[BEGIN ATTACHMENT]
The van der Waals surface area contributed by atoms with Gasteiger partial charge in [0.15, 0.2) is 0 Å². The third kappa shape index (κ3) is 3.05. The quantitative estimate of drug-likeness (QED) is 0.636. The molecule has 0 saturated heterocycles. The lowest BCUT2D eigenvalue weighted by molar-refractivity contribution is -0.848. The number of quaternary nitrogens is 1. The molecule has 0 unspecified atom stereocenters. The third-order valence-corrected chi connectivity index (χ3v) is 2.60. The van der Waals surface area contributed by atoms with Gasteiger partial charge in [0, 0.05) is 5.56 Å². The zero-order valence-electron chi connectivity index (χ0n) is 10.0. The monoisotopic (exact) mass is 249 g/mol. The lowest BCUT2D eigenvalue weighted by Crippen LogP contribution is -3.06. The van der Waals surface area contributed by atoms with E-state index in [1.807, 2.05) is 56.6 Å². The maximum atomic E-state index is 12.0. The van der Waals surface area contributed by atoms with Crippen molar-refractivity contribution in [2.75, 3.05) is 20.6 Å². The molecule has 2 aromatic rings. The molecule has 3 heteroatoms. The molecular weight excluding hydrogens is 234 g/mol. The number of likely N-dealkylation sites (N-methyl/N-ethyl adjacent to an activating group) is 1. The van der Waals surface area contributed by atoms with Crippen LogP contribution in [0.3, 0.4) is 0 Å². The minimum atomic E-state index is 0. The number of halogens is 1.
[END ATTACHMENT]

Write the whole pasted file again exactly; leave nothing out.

The van der Waals surface area contributed by atoms with Gasteiger partial charge in [0.15, 0.2) is 0 Å². The third kappa shape index (κ3) is 3.05. The quantitative estimate of drug-likeness (QED) is 0.636. The molecule has 0 saturated heterocycles. The lowest BCUT2D eigenvalue weighted by molar-refractivity contribution is -0.848. The number of quaternary nitrogens is 1. The molecule has 0 unspecified atom stereocenters. The third-order valence-corrected chi connectivity index (χ3v) is 2.60. The van der Waals surface area contributed by atoms with Gasteiger partial charge in [0, 0.05) is 5.56 Å². The zero-order valence-electron chi connectivity index (χ0n) is 10.0. The monoisotopic (exact) mass is 249 g/mol. The lowest BCUT2D eigenvalue weighted by Crippen LogP contribution is -3.06. The van der Waals surface area contributed by atoms with E-state index in [1.807, 2.05) is 56.6 Å². The maximum atomic E-state index is 12.0. The van der Waals surface area contributed by atoms with Crippen molar-refractivity contribution in [2.75, 3.05) is 20.6 Å². The molecule has 2 aromatic rings. The molecule has 3 heteroatoms. The molecular weight excluding hydrogens is 234 g/mol. The number of likely N-dealkylation sites (N-methyl/N-ethyl adjacent to an activating group) is 1. The van der Waals surface area contributed by atoms with Crippen LogP contribution in [0.3, 0.4) is 0 Å². The minimum atomic E-state index is 0. The number of halogens is 1.